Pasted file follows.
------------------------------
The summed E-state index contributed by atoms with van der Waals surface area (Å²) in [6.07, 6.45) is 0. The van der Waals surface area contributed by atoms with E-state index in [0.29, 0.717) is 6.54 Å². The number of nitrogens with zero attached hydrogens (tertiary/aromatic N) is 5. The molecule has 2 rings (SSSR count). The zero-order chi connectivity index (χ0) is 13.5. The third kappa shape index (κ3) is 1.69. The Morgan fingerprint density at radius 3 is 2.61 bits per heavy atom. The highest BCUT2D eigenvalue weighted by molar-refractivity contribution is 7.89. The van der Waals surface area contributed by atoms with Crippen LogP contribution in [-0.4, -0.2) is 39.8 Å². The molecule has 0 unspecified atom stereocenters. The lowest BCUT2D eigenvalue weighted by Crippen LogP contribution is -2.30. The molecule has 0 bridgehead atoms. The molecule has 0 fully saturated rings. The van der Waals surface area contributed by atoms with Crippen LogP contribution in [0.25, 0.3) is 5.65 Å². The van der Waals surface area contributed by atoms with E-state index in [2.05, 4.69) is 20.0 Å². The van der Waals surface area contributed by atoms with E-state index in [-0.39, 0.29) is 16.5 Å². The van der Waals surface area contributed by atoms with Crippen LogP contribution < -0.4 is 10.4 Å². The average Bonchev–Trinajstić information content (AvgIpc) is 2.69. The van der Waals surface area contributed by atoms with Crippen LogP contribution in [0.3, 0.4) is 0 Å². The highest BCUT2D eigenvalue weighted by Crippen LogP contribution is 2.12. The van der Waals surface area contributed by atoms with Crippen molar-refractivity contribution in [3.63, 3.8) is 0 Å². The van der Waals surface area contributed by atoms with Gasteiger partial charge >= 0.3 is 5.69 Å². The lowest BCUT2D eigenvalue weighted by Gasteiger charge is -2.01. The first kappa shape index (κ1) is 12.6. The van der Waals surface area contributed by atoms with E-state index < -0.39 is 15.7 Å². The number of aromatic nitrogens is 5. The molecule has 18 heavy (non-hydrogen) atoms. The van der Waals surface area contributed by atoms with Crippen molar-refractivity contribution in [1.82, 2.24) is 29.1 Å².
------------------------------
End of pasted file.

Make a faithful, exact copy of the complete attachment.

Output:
The summed E-state index contributed by atoms with van der Waals surface area (Å²) in [6.07, 6.45) is 0. The van der Waals surface area contributed by atoms with E-state index in [0.29, 0.717) is 6.54 Å². The number of nitrogens with zero attached hydrogens (tertiary/aromatic N) is 5. The molecule has 2 rings (SSSR count). The zero-order chi connectivity index (χ0) is 13.5. The third kappa shape index (κ3) is 1.69. The Morgan fingerprint density at radius 3 is 2.61 bits per heavy atom. The highest BCUT2D eigenvalue weighted by molar-refractivity contribution is 7.89. The van der Waals surface area contributed by atoms with Crippen LogP contribution in [-0.4, -0.2) is 39.8 Å². The molecule has 0 unspecified atom stereocenters. The lowest BCUT2D eigenvalue weighted by Crippen LogP contribution is -2.30. The molecule has 0 bridgehead atoms. The molecule has 0 fully saturated rings. The van der Waals surface area contributed by atoms with Crippen LogP contribution in [0.25, 0.3) is 5.65 Å². The van der Waals surface area contributed by atoms with E-state index in [2.05, 4.69) is 20.0 Å². The van der Waals surface area contributed by atoms with E-state index in [-0.39, 0.29) is 16.5 Å². The van der Waals surface area contributed by atoms with Crippen LogP contribution < -0.4 is 10.4 Å². The average Bonchev–Trinajstić information content (AvgIpc) is 2.69. The van der Waals surface area contributed by atoms with Crippen LogP contribution in [0.3, 0.4) is 0 Å². The highest BCUT2D eigenvalue weighted by Crippen LogP contribution is 2.12. The van der Waals surface area contributed by atoms with Crippen molar-refractivity contribution in [3.63, 3.8) is 0 Å². The van der Waals surface area contributed by atoms with Gasteiger partial charge >= 0.3 is 5.69 Å². The lowest BCUT2D eigenvalue weighted by Gasteiger charge is -2.01. The first kappa shape index (κ1) is 12.6. The van der Waals surface area contributed by atoms with E-state index < -0.39 is 15.7 Å². The number of aromatic nitrogens is 5. The molecule has 18 heavy (non-hydrogen) atoms. The van der Waals surface area contributed by atoms with Crippen molar-refractivity contribution in [1.82, 2.24) is 29.1 Å².